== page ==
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Edited by Hiroyuki Yanagihashi

This book is dedicated to an analysis of seven groups of hadiths related to matters ranging from the rules concerning water used for ablution to those concerning the proof of facts in a qadi court. It has three main purposes. The first is to clarify the processes by which hadiths on a given topic were formed and developed by analyzing their isnāds and matns and by comparing them with expositions of positive law in legal manuals. Second, it seeks to explain why many hadiths exist in multiple variants and to detect the perception of traditionists about the revision of hadiths. The third purpose is to propose a methodology to estimate the extent to which traditionists accepted hadiths on a particular topic.
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Locating the Sharīʿa

Legal Fluidity in Theory, History and Practice

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Edited by Sohaira Siddiqui

The study of the sharīʿa has enjoyed a renaissance in the last two decades and it will continue to attract interdisciplinary attention given the ongoing social, political and religious developments throughout the Muslim world. With such a variety of debates, and a corresponding multitude of theoretical methods, students and non-scholars are often overwhelmed by the complexity of the field. Even experts will often need to consult multiple sources to understand these new voices and provide accessible answers to specialist and non-specialist audiences alike. This volume is intended for both the novice and expert as a companion to understanding the evolution of the field of Islamic law, the current work that is shaping this field, and the new directions the sharīʿa will take in the twenty-first/fifteenth century.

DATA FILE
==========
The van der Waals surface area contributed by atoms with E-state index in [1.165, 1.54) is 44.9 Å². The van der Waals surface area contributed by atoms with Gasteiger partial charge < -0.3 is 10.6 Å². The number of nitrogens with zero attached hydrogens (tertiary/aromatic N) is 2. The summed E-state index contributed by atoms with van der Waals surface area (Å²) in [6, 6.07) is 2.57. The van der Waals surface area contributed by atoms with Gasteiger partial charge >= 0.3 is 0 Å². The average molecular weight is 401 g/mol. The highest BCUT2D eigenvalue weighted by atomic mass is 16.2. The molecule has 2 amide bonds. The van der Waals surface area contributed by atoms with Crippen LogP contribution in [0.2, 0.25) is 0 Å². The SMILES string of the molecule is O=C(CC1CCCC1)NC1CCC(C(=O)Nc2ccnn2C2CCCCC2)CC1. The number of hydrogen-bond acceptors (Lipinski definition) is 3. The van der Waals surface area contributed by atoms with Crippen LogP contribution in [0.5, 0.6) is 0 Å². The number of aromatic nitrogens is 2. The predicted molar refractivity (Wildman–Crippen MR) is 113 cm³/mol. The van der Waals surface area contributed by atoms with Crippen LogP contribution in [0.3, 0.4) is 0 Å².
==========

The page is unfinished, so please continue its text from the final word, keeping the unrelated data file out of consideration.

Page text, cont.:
Contributors are Khaled Abou El Fadl, Asma Afsaruddin Ahmad Ahmad, Sarah Albrecht, Ovamir Anjum, Dale Correa, Robert Gleave, Sohail Hanif, Rami Koujah, Marion Katz, Asifa Quraishi-Landes, David Warren and Salman Younas.
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Edited by John Bowen and Arskal Salim

In Women and Property Rights in Indonesian Islamic Contexts, eight scholars of Indonesian Islam examine women’s access to property in law courts and in village settings. The authors draw on fieldwork from across the archipelago to analyse how judges and ordinary people apply interpretations of law, religion, and gender in deliberating and deciding in property disputes that arise at moments of marriage, divorce, and death. The chapters go beyond the world of legal and scriptural texts to ask how women in fact fare in these contexts. Women’s capabilities and resources in Indonesia, the world’s largest Muslim society and one with distinctive traditions of legal and social life, provides a critical knowledge base for advancing our understanding of the social life of Islamic law. Contributors: Nanda Amalia, John R. Bowen, Tutik Hamidah, Abidin Nurdin, Euis Nurlaelawati, Arskal Salim, Rosmah Tami & Atun Wardatun.
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Law and Division of Power in the Crimean Khanate (1532-1774)

With Special Reference to the Reign of Murad Giray (1678-1683)

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Natalia Królikowska-Jedlińska

The Crimean Khanate was often treated as a semi-nomadic, watered-down version of the Golden Horde, or yet another vassal state of the Ottoman Empire. This book revises these views by exploring the Khanate’s political and legal systems, which combined well organized and well developed institutions, which were rooted in different traditions (Golden Horde, Islamic and Ottoman). Drawing on a wide range of sources, including the Crimean court registers from the reign of Murad Giray (1678-1683), the book examines the role of the khan, members of his council and other officials in the Crimean political and judicial systems as well as the practice of the Crimean sharia court during the reign of Murad Giray.